In Orson Mill, North Carolina, the mill at Octon was commanded by Major William Davis with 90 men of North Carolina Regulars. As the British approached, the regulars retreated. The British plundered the homes as they retreated to their ships.
General Washington writes a lengthy letter to Congress, first discussing the manner and means in which he was attempting to punish the disgruntled in his army who have acted out while trying to strengthen, and not diminish, the army (original spellings retained): “[A]m exceedingly glad that before the Resolution respecting Lt Colo. Ogden came to hand, I had ordered him to Join his Regiment, and had quelled a disagreable spirit both of mutiny and desertion which had taken place & seemed to be rising to a great degree in consequence of It—In order to effect It, I had the Regiment paraded, and ordering two more at the same time under Arms, convinced them of their error & Ill conduct, and Obtained a promise for their good behaviour in future—to such of them as had absconded, I gave pardons on their assurances to return to their duty again. In my Letter of the Instt which I had the honor of addressing you, I mentioned to Congress the refractory and mutinous conduct of Lieut. Grover of the 2d Regiment and laid before them a Copy of the proceedings of a Court Martial upon him & of his defence, with a view that such measures might be adopted as they shou’d think adequate to his crime. I wou’d now beg leave to inform them, that since then he has appeared sensible of his misconduct, and having made a written acknowledgement of his Offence & begged pardon for It, as by the Inclosed Copy will appear, I thought It best to release him from his confinement and have ordered him to Join his Regiment, which I hope will meet their approbation, and render any determination as to him unnecessary; Observing, at the same time that I have endeavoured, and I flatter myself not ineffectually, to support their authority & a due subordination in the Army, I have found It of importance and highly expedient to yeild many points in fact, without seeming to have done It, and this to avoid bringing on a too frequent discussion of matters which in a political view ought to be kept a little behind the Curtain, & not be made too much the subjects of disquisition. Time only can eradicate & overcome customs & prejudices of long standing—they must be got the better of by slow and gradual advances.”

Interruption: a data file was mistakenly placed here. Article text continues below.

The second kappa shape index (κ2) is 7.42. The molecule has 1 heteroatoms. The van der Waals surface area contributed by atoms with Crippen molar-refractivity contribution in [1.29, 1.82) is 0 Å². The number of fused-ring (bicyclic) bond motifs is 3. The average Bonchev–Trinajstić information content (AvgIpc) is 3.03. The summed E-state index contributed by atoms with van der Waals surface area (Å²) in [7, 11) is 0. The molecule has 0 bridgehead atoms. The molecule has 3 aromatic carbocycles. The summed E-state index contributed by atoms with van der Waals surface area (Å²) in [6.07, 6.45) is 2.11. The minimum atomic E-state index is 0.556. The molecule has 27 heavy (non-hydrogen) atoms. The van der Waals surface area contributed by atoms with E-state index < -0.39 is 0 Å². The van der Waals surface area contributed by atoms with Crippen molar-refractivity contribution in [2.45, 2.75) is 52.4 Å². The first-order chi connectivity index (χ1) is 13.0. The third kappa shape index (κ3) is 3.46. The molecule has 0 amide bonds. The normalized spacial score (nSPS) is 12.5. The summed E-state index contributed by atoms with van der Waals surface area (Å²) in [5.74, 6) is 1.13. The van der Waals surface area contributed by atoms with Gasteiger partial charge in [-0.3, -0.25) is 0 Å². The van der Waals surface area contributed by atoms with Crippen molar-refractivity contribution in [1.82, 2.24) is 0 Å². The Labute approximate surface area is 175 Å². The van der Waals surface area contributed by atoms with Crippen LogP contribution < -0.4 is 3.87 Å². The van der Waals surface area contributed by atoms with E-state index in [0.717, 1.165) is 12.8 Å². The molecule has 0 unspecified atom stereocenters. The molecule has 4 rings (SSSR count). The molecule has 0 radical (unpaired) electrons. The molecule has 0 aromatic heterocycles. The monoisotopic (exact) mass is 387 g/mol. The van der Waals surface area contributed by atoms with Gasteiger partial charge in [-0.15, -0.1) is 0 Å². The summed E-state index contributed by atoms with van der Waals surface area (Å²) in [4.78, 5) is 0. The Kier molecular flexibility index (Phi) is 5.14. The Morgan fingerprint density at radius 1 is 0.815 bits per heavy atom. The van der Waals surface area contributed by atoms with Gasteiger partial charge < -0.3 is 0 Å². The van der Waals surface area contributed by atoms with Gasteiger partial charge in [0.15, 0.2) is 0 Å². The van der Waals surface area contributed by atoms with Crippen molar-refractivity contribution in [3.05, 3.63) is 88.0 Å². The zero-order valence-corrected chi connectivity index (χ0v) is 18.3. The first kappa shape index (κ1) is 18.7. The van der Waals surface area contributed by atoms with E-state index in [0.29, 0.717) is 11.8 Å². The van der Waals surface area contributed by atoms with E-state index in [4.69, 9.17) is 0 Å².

General Washington also recommends raising companies of Germans to send among the Hessians fighting for Britain: “I have not received further Intelligence of the German Troops since my Letter of the 7 Inst. covering Mr Cushings dispatches; but lest the account of their coming shou’d be true, may It not be advisable & good policy, to raise some Companies of our Germans to send among ’em when they arrive, for exciting a spirit of disaffection and desertion? If a few sensible, trusty fellows cou’d get with them, I shoud think they woud have great weight and influence with the common Soldiery, who certainly have no enmity towards us, having received no Injury, nor cause of Quarrel from us. the measure having occurred & appearing to me expedient, I thought It prudent to mention It for the consideration of Congress.”
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